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Getting ready for starting school(19 Posts)
Is anyone starting to think about getting their child ready when they start school? What do they need to be prepared?
Coat on and off. Ditto shoes and getting changed for pe.
Able to open lunchbox and access their food (yogurt tubes are dreadful for making mess for eg).
Recognising own name written/printed.
That's about it.
Don't forget using the toilet, wiping own bottom and washing hands
To know when they need to go to the toilet and do it independently, including wiping their bottom
To wipe their own nose
To get dressed and undressed including shoes on right feet and buttons and zips
To recognise their own belongings and their own name
To eat with a knfe and fork
To listen to adults ad know not to interrup and shout out
To the understand no and to not cry when told to stop doing things
To follow instructions
To be able to talk to adults and make theid needs known
To be able to share and play in a group
Is a good start
- out of nappies, go to toilet independently incl washing hands
- put coat on the right way round, do it up, and take it off again
- put shoes on the correct feet and do them up (VELCRO)
- listen to instructions and try to follow them
- wait their turn
- play nicely with others
- ask for help from an adult
- concentrate for 10mins
- eat lunch with cutlery
- take school jumper on and off
(- recognise their name when written down)
If your child can do most/all of the above they will be considered a star and the teachers will like you.
Not important compared with the items above
- any phonics or reading or writing
- number recognition
It's all about the pants. I had an academic high flyer and an academically average (on entry to reception, I'm sure things will switch a few times over the years) but the main thing they need to do is be reliable in going to the loo, using it, flushing it, doing up their trousers, and washing their hands. Bonus if they can dry them. Having seen the toilets at the end of the day, this is a tall order for some 4year olds.
I've seen kids come on leaps and bounds in reception, they just need to be comfortable.
I drop my kid to class once a week, the rest of the time it is breakfast club. Im actually amazed how much hands on help staff give them. I was stood directing him to pick up gloves he had dropped, put them in coat pocket and a ta started doing it for him! There was no way I was going to do it for him, just coach him through it.
In case anyone reading this gets really worried, if the majority of the kids can do most of the above, that frees the adults to help the ones who genuinely can't due to motor skills or general immaturity or whatever. The adults would just prefer not to have to help 30 kids into coats before going out to play as by the time the kids are ready it will be time to go in again.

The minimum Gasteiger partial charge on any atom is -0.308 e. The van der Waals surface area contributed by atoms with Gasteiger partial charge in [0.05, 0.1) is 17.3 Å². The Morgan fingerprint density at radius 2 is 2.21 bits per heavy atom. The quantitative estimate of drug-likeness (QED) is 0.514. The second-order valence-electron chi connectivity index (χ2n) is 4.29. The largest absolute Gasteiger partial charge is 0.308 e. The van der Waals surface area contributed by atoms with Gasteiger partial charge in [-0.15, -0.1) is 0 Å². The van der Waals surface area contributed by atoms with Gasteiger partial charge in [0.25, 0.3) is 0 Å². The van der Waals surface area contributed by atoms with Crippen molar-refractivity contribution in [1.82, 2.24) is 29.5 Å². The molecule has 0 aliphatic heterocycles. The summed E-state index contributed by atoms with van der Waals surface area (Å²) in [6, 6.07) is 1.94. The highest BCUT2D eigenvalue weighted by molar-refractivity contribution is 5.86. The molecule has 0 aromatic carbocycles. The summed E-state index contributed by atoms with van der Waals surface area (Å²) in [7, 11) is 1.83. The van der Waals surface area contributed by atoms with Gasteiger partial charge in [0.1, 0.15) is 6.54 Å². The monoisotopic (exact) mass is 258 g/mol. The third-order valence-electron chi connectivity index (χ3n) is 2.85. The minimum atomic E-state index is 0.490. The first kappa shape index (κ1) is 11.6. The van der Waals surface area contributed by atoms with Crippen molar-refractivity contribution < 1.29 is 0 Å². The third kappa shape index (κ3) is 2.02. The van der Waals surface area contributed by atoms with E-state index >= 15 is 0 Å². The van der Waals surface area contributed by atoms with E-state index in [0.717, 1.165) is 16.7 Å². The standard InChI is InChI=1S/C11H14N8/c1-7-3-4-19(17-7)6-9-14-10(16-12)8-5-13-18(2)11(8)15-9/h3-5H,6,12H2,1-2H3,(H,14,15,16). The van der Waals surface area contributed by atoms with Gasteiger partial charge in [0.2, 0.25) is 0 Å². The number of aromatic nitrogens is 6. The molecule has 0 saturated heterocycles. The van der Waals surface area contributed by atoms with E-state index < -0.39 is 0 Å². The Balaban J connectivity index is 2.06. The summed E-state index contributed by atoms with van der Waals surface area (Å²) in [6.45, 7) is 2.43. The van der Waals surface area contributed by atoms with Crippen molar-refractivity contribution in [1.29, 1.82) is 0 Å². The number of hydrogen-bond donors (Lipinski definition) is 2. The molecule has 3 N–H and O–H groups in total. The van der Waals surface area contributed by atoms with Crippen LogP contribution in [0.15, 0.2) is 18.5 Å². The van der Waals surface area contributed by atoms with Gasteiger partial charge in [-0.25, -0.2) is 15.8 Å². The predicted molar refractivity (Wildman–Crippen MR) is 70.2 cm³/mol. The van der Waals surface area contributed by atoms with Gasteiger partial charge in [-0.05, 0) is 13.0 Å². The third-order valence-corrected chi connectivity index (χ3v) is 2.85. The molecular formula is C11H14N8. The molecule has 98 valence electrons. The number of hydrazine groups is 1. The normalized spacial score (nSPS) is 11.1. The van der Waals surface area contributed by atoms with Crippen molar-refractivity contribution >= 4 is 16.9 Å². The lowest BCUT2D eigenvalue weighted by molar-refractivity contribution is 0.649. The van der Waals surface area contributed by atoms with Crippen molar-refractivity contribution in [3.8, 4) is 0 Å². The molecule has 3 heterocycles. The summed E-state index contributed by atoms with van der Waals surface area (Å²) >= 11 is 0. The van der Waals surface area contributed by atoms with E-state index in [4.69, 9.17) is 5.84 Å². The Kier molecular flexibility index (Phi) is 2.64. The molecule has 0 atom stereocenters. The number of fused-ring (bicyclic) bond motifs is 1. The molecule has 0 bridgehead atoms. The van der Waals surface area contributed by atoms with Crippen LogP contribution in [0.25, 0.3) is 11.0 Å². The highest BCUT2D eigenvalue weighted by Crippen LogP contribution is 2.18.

Do most parents get their children prepared for school and feel it's important or leave it to the preschool?
I think that all the things I listed are important both at home and at pre-school. Just don't try to do them all at once. Work towards them gradually.
Education is a partnership between home and school, you both need to do your bit. This holds true at 5 but also at 15.
Some things like lining up are more easily taught at preschool. But most other things can be reinforced and practiced in both settings.
Message withdrawn at poster's request.
For us with a single child some things are easier at pre-school/nursery like playing nicely, taking turns, talking to adults independently, asking adults for help.
Others are - for me - things I as a parent are responsible for like table manners, clothing issues, food container opening. We obvioulsy also played board games (good for taking turns practice), listening to stories and waiting nicely if mummy/daddy are busy, doing things independent like taking bowl and cup to the sink, tidying toys.
Toilet habits is always a joined effort. Our nursery started the term before the "big kids" go to school with letting them do their business without constant checking and reminding (they send a note before, preparing parents for more knickers needed). I also found that DD would do it a lot more indepent at nursery than at home. Cheeky one.